Katagari² describes “The Pivot of Nothingness” as this present moment – which doesn’t exist because past is vanishing and future has yet to unfold leaving a void, a turning point, a pivot into the next unfolding. For ease of communication, we tend to position ourselves through language. “Here I am.” But the terminology fractures when we drop into the “here” “I” and “am.” Each is a construction of something from the past and a reaching into the future.

In this “here” is a train station into which pulls all manner of locomotives taking me “there.” The room where this or that happened which lead to that or the other not happening. The city where choices ended and others failed to manifest. The bus, the subway where I choose this direction and not that, where one meeting lead to another but a different route missed the intersection of time and another being.

In this “I” are a hundred thousand variations that appear to be a seamless evolution from a past point and into a hopeful future. The aspiring astronaut, the acolyte of science, the lost and wandering characters who make up this play of fools. Examined closely, the appearance of an unbroken tapestry is so heart-rendingly false. More a wildly designed quilt with each patch having emerged from an unknowable confluence of causes, conditions and other beings-of-time.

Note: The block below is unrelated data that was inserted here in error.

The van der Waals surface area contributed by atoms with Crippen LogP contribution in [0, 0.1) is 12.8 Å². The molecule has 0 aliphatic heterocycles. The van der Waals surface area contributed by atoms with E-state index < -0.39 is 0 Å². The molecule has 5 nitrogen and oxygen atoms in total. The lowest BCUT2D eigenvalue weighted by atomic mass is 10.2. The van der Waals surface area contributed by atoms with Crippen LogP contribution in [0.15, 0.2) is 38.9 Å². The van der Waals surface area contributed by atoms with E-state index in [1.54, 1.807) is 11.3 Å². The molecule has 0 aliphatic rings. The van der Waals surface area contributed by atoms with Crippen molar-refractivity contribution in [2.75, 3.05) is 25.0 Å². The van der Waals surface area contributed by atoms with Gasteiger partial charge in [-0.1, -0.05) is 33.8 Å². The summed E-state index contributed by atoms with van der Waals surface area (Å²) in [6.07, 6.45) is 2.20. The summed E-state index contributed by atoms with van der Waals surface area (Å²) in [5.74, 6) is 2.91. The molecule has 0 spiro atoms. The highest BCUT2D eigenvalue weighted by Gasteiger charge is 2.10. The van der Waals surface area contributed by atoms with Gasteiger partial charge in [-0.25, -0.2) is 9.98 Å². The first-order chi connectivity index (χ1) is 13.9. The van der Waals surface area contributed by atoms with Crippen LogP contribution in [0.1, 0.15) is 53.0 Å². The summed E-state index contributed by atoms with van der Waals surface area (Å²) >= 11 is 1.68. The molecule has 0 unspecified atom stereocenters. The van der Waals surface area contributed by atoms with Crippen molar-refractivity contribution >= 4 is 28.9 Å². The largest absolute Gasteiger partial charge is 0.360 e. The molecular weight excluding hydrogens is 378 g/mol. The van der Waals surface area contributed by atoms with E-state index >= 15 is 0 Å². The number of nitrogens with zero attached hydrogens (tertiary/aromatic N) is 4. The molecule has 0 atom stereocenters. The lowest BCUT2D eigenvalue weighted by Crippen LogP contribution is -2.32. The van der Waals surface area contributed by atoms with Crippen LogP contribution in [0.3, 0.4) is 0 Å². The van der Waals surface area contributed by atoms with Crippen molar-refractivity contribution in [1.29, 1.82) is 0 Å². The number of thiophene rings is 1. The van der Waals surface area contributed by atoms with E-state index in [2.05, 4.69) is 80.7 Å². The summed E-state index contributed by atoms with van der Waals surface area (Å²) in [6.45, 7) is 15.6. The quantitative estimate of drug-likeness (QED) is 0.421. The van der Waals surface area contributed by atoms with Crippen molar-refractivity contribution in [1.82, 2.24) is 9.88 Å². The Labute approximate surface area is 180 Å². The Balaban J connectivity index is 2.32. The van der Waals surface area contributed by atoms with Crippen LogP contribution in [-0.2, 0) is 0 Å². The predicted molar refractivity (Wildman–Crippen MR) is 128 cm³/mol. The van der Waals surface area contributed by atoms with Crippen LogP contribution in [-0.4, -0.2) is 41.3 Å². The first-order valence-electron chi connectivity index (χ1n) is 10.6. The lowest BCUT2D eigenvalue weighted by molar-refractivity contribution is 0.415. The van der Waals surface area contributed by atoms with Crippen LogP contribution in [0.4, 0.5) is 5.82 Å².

As I “am” is not enough. There is always something taunting from the future that was planted by a promise from the past. Always something that is insufficient, undeveloped and wantonly wasting time. This am-ness is a counterpoint to what philosopher Evan Thompson³ calls “selfing.” It is an accreted stuckness that takes a wake up slam of vast proportions to dislodge it from the delusion of permanence.